From Goodreads ~ A quarter-Canadian from Cleveland explores his roots - and melts your face with joy.

There's an idea most Americans tend to learn as children. The idea that their country is the "best." But this never stuck with Dave Hill, even though he was born and raised in Cleveland, Ohio. His grandfather, you see, was from Canada (Clinton, Ontario, to be exact). And every Sunday at dinner he'd remind Dave and anyone else within earshot that it was, in fact, Canada, this magical and mysterious land just across the mighty Lake Erie, that was the "best."

It was an idea that took hold. While his peers kept busy with football, basketball and baseball, hockey became the only sport for Dave. Whenever bacon was served at home, he'd be sure to mention his preference for the Canadian variety. Likewise, if a song by Triumph came on the radio, he'd be the first to ask for it to be cranked up as loud as it would go. And he was more vocal about the vast merits of the Canadian healthcare system than any nine-year-old you'd ever want to meet. (That last part is a lie, but hopefully it makes the point that he was so into Canada that it was actually kind of weird.)

In later years, he even visited Canada a couple of times. But now, inspired by a publisher's payment of several hundred dollars (Canadian) in cash, he has travelled all over the country, reconnecting with his heritage in such places as Montreal, Moose Jaw, Regina, Winnipeg, Merrickville and of course Clinton, Ontario, meeting a range of Canadians, touching things he probably shouldn't and having adventures too numerous and rich in detail to be done justice in this blurb.

The result, he promises, is "the greatest Canada-based literary thrill ride of your lifetime."

Dave Hill is an American comedian, radio host, writer, musician and actor born in Cleveland, OH.  One of his grandfathers was from Clinton, ON, and every Sunday when Dave was a child, he'd remind everyone that Canada was the best.  As such, Dave grew up thinking the same way and loved everything Canadian from bacon to music to hockey and more.

After a while, Dave's Canadian roots could no longer be denied and his desire to connect to his Canadian heritage grew stronger.  So he decided to head to different places in Canada and write the definitive book on Canada by a non-Canadian.

Here are the places he visited and wrote about:
  1. Toronto, ON
  2. Clinton, ON (where his grandfather was from)
  3. Quebec City, QC
  4. Merrickville, ON
  5. Victoria, BC
  6. Winnipeg, MB
  7. Halifax, NS
  8. Montreal, QC
  9. St. John's, NF
  10. Moose Jaw and Regina, SK
  11. Calgary, AB

Most trips were made with his friends, girlfriend and podcast and/or social media fans.  In these places, he tried to experience life as the residents did ... plus feed his poutine addiction and buy local knickknacks and souvenirs.  I've been to many of the places Dave had visited so it was interesting to get his take on them.

To be honest, I'd never heard of Dave before I read this book.  I had come across a review somewhere for the book and it sounded interesting ... and it was and I enjoyed it.  I liked the writing style.  It was funny and I can imagine it is how Dave really is ... being sarcastic, telling stories and going off on tangents.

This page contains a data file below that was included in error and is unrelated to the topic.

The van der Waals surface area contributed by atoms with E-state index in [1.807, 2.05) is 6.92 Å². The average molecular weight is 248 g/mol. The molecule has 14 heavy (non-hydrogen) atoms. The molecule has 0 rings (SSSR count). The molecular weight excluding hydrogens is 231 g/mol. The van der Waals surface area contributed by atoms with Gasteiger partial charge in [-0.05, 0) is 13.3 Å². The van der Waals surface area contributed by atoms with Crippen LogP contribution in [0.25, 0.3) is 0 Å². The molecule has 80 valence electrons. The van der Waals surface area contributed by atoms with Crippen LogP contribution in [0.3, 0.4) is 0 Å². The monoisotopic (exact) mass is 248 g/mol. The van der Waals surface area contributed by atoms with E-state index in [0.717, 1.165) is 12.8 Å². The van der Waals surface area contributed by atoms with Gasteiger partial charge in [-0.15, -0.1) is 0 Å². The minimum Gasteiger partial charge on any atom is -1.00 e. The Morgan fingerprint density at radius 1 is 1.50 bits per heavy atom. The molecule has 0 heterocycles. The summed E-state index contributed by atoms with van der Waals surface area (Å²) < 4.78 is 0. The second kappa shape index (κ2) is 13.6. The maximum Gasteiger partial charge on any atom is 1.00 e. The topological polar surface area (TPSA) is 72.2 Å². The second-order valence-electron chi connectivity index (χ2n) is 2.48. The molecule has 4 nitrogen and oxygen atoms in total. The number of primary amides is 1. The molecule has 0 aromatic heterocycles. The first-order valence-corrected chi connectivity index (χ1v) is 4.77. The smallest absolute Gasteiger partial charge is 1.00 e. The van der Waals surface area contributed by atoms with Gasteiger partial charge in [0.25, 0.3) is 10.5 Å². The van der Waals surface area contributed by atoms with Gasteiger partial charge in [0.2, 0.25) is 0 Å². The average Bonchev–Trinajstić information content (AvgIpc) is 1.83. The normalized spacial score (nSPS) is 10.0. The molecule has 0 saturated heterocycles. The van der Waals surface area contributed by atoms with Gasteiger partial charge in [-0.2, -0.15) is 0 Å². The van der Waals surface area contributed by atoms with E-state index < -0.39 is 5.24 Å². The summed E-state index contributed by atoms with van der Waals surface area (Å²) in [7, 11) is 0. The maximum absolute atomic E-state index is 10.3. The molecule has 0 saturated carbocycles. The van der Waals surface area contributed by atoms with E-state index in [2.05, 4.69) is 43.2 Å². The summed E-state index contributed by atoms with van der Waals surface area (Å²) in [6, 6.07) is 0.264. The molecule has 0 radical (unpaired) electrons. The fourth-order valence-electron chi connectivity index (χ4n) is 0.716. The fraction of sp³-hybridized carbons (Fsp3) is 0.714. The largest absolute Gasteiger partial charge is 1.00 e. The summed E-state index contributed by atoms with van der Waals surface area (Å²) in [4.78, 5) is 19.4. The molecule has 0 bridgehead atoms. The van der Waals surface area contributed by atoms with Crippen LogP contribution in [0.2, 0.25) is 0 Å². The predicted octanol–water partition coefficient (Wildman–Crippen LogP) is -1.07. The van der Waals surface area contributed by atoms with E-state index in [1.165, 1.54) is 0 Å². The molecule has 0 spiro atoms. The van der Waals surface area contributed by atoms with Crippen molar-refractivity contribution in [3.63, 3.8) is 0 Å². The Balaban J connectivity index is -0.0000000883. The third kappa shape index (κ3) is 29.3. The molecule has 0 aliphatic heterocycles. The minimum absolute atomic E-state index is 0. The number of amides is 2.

Sunday 23 February 2020

Dog & Bear Pub, Toronto, ON

Gord and I had supper this evening at the Dog & Bear (Queen W/Dovercourt), which is in our 'hood.

We split an order of wings (salt and pepper).  They were okay ... a bit overcooked.

We both ordered the D&B burger.  I got mine with no cheese, onions and lettuce and Gord got his without tomatoes.  It is quite the burger!  So delicious!

Maritime Ale House, Enfield, NS

Gord and I had lunch this morning at the Maritime Ale House at the Halifax Airport.

Gord ordered Seafood Pasta.  He said it was good and he'd get it again.  There was a lot of seafood.

I ordered pan fried haddock with crushed potatoes (and no veggies).  The potatoes were really good.  The fish was just okay ... I could taste more of the oil it was "pan fried" in than the fish.

Mary, our server, was friendly and took good care of us.

Maritime Ale House Menu, Reviews, Photos, Location and Info - Zomato

Hotel Halifax, Halifax, NS

Gord and I spent the last two nights in Halifax and our home away from home was Hotel Halifax on Barrington Street.

Here was the view from our room ...

Here was our room ...

The bed was soooo comfy!

Saturday 22 February 2020

Old Triangle Irish Alehouse, Halifax, NS

Sister Sarah, Joey, Gord and I had supper this evening at the Old Triangle (on Prince Street).

Before Sister Sarah and Joey got there, Michael Lloyd was singing ... and he was really good.

Garrison Brewing Co., Halifax, NS

It was fun to check out Garrison Brewing Co. this afternoon, which is down by the waterfront.

There were lots of beer on tap.  Their raspberry wheat beer was yummy (and I'm not a fan of wheat beer).

Red Stag Tavern, Halifax, NS

Gord and I had a late lunch today at the Red Stag Tavern (on Lower Water Street).  It is located next to the Alexander Keith's Brewery.  We'd just done the Alexander Keith's brewery tour, which included a coupon for a 4 ounce sample of beer at the Red Stag Tavern.

We split an order of nachos.  It was a big order and we didn't finish them.  They were good and cheesy and crunchy.  I'd get them again.

Red Stag Tavern Menu, Reviews, Photos, Location and Info - Zomato